Perspectives on Geriatrics by Pioneers in Aging: Reflections of a Clinical Pharmacist

Joseph T. Hanlon PharmD, MS, BCGP, AGSF

Disclosures

J Am Geriatr Soc. 2021;69(4):896-899. 

In This Article

Early Career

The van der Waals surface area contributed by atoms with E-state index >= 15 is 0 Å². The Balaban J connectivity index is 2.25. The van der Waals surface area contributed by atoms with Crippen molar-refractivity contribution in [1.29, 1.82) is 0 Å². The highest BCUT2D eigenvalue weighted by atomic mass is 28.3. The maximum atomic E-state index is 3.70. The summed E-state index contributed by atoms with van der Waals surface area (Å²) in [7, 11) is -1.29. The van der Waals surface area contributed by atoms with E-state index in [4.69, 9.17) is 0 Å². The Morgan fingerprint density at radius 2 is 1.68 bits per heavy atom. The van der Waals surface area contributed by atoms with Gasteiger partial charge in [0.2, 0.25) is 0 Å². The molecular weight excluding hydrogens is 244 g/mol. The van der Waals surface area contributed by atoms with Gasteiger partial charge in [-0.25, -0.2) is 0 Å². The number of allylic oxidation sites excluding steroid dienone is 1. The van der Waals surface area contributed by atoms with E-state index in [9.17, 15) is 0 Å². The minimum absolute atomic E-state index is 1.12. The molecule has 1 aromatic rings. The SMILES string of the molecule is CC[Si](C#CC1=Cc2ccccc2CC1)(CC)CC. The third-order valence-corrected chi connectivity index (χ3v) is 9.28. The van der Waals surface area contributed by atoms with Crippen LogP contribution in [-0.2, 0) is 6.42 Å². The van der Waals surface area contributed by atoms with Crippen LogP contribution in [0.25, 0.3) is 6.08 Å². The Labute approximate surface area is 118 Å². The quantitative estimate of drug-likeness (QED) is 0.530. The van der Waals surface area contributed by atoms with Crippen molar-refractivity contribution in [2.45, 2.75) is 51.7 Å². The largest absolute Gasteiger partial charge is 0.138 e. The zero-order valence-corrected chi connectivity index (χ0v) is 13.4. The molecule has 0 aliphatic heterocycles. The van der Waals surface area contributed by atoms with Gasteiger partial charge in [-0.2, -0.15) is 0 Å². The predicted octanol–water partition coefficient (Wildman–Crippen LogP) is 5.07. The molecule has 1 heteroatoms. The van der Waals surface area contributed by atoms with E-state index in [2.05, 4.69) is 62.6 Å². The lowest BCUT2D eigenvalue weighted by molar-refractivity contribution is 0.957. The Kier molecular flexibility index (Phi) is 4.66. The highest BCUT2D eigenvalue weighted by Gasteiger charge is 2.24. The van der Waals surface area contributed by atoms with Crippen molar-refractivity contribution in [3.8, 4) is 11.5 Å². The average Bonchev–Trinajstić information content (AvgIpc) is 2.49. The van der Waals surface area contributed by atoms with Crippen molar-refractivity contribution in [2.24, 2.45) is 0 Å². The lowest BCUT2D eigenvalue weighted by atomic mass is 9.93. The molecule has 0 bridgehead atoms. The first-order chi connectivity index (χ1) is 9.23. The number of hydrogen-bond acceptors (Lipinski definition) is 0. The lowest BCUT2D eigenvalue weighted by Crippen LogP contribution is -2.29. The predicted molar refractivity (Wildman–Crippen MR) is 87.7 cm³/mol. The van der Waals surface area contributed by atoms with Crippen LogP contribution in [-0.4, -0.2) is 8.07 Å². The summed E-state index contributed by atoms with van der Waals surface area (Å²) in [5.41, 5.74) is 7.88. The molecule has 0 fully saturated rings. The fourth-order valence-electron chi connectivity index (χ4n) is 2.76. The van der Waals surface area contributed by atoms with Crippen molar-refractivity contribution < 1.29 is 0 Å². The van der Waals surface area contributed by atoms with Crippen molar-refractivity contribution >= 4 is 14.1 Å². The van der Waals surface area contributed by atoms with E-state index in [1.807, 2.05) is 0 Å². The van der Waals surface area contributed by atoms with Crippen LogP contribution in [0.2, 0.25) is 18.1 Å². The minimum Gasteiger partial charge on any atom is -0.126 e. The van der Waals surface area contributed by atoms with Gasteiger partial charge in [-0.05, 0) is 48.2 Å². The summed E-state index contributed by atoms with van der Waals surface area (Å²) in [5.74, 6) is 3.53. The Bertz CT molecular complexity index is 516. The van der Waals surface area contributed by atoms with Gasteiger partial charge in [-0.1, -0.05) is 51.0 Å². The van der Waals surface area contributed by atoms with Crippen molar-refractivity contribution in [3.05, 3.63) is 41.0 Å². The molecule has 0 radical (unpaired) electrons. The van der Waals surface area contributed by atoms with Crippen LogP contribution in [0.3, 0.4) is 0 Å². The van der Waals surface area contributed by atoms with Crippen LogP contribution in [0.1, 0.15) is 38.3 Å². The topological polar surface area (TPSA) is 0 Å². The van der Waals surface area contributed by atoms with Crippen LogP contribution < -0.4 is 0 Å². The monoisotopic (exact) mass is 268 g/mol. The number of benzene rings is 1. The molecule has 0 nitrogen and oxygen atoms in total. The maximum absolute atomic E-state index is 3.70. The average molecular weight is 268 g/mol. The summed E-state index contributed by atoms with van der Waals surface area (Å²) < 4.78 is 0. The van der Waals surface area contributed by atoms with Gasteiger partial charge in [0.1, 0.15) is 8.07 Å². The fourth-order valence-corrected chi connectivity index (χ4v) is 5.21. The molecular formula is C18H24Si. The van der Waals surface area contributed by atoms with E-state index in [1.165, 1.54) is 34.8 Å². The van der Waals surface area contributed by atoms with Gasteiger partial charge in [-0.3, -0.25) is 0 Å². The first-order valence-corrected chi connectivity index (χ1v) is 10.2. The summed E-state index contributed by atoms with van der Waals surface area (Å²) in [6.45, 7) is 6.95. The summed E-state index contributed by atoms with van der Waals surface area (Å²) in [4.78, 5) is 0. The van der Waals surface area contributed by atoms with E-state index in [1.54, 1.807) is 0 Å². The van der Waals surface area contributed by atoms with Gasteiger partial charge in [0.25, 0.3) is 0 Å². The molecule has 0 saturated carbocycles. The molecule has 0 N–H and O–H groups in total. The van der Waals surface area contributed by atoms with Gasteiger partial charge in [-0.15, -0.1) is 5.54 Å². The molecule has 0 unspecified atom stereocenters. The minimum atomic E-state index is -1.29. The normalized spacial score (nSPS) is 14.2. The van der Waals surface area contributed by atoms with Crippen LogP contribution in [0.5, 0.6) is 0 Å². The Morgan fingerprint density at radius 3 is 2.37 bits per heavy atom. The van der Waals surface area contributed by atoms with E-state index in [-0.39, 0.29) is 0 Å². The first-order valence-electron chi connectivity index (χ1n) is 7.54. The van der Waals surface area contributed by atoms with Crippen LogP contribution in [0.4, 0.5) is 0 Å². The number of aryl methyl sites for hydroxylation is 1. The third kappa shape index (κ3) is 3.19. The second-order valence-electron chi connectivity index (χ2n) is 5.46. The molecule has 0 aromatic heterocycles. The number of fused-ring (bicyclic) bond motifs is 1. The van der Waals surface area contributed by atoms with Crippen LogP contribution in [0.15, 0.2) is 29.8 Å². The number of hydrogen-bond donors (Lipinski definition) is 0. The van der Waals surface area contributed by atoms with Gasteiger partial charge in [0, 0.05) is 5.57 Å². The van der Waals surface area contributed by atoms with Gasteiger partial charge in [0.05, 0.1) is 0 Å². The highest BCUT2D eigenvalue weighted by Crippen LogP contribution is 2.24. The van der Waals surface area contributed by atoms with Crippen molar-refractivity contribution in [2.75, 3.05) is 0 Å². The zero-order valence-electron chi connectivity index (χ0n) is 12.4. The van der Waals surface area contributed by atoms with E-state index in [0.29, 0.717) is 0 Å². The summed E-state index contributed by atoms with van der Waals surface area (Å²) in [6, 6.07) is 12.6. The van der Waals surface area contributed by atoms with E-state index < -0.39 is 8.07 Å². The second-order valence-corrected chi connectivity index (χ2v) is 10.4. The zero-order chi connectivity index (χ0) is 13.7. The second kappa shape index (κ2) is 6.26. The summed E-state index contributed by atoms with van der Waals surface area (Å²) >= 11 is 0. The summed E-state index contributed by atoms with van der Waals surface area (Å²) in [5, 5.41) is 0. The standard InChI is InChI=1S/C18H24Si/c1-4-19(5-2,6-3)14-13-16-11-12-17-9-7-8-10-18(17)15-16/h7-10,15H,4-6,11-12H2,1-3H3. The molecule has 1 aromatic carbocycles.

I started my faculty career as a clinician/educator at the Duke Family Medicine Program in 1981 and began the process of becoming a geriatric clinical pharmacist. This self-learning was necessary as specialty geriatric pharmacy residencies were in their infancy.[6] There, Greg Warshaw, MD, a geriatrician trained in Wales and the United States, taught me the importance of geriatric pharmacotherapy as part of interdisciplinary team care provided in home, hospital, and nursing home care settings.[7] I also began serving as a nursing home consultant pharmacist after visiting with and the continued support of two early and outstanding North Carolina geriatric clinical pharmacists in nursing home care services: Karen Oles, PharmD and Don Holloway, PharmD.[8,9] In addition, I also studied the writings of three of the early pioneers in geriatric pharmacy practice and research: Peter Lamy, PhD from the University of Maryland, James Cooper, PhD from the University of Georgia, and Ronald Stewart MS Pharm from the University of Florida.[10–12] This led to my first publication in geriatrics describing the impact of team review on polypharmacy in nursing home patients..[13]

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